These corporations have chosen to be a part of the Linux development because some experts in the field of computer technology think that free, open source software can be more stable and secure than closed, proprietary systems. Linux has convinced many that this can be true.
Ubuntu Linux is built on one of the most stable and secure Linux distributions, adding an installer that is at least as easy to use as the Windows installer. The result has been described as "Grandpa's Linux" -- that is, it is the Linux you would put onto a computer for someone who needs an easy-to-use system.
Which leads to another reason Ubuntu Linux has been successful. It is a community-based distribution.
If you look underneath Ubuntu Linux, you'll find another name in Linux systems: Debian. Debian calls itself the "free software community" and its collection of Linux software emphasises stability and security.
Ubuntu Linux is actively part of that free software community. This has made it attractive to users in school systems, where having access to completely free software can make a difference.
At Yorktown High School in Arlington, Virginia, they are using Ubuntu Linux, says Jeff Elkner, a computer science teacher at the school. He says that one reason they've chosen Ubuntu is because it is based on the Debian distribution.
Debian is essential, Elkner says, because it is not subject to commercial pressure and therefore has long-term stability. In addition, "There is more free software packaged [for free download from the Internet] for Debian than for any other [Linux distribution], so Ubuntu users have access to all that software."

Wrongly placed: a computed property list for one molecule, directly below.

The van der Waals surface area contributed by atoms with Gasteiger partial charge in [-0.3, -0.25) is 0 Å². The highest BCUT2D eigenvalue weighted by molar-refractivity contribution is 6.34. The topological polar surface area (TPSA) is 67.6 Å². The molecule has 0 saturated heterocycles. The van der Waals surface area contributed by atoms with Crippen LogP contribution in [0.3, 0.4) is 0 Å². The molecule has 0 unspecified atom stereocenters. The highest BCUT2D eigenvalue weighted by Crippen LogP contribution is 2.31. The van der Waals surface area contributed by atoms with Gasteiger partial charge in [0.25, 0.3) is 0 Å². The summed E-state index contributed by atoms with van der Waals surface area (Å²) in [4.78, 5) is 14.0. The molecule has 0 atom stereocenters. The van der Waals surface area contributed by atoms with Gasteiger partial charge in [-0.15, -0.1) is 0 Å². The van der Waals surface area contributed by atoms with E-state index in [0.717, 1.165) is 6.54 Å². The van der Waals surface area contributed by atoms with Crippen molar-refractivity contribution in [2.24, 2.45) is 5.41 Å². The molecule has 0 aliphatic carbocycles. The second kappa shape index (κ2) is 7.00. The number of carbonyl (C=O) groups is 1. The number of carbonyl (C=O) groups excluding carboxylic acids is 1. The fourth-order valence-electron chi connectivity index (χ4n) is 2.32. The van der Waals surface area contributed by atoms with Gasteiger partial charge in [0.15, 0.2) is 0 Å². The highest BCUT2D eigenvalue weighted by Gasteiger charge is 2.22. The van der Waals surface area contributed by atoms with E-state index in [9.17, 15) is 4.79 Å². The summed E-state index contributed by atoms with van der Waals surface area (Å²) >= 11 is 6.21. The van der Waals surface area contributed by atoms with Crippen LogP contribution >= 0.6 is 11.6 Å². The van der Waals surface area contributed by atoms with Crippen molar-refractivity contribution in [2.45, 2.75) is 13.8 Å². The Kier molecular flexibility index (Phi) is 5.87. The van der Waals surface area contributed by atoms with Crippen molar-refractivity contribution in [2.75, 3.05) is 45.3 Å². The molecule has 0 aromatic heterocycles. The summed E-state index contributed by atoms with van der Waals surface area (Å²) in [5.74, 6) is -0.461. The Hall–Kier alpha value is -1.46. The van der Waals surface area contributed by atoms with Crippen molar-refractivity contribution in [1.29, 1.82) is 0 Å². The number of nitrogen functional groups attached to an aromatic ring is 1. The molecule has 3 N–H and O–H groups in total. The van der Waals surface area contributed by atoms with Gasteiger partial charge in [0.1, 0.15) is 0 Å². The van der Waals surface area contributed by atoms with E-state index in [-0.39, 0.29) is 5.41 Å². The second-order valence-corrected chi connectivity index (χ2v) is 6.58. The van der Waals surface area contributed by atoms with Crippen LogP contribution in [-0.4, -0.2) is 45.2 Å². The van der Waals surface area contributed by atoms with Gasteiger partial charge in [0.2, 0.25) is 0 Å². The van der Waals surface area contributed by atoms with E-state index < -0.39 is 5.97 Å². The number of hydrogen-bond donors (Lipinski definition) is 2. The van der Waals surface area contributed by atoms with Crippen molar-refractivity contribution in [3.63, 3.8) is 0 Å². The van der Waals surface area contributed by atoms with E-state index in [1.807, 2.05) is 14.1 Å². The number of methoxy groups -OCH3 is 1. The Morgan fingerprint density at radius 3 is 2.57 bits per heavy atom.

Elkner is one of the developers of Edubuntu, a Ubuntu distribution customised for use in schools. It is already being used at Yorktown High School and is expected to be released for general use in October.
At an Edubuntu Summit in July in Australia, educators from every continent came together. Reports from the summit indicate that Edubuntu will soon be found in hundreds of schools across Europe from Sweden to Spain -- in the state of Andalusia the government has chosen Ubuntu Linux for its schools, libraries and all public facilities. In Brazil, Elkner says, more than a million pupils will be using Edubuntu.
China, India and South Africa are also countries where Ubuntu Linux user communities have developed.
Finally, Ubuntu Linux is successful because it has strong financial backing.
In July, Mark Shuttleworth and Canonical set up the Ubuntu Foundation with 10 million dollars in financing. The money comes from Shuttleworth's deep pockets.
Shuttleworth came by his fortune by founding Thawte, a highly successful Internet security company that was an early seller of the digital certificates needed for online commerce. He sold the company for a reported 575 million dollars in 1999. After the sale, Shuttleworth spent 20 million dollars to be a space tourist on a Russian Soyuz rocket, spending eight days at the International Space Station orbiting Earth.
Back on land, he has put some of his fortune into developing Linux systems. His funding of the Ubuntu Foundation guarantees that Ubuntu Linux will have a stable future.
"The Ubuntu Foundation is a non-profit fund setup to ensure that a few core Ubuntu developers can be employed full-time for a few years, making good on commitments for long-term support for existing Ubuntu releases and also coordinating new Ubuntu releases," said Shuttleworth.
"So it allows people to be confident that Ubuntu won't go away, no matter what happens to me or to Canonical, the company behind Ubuntu."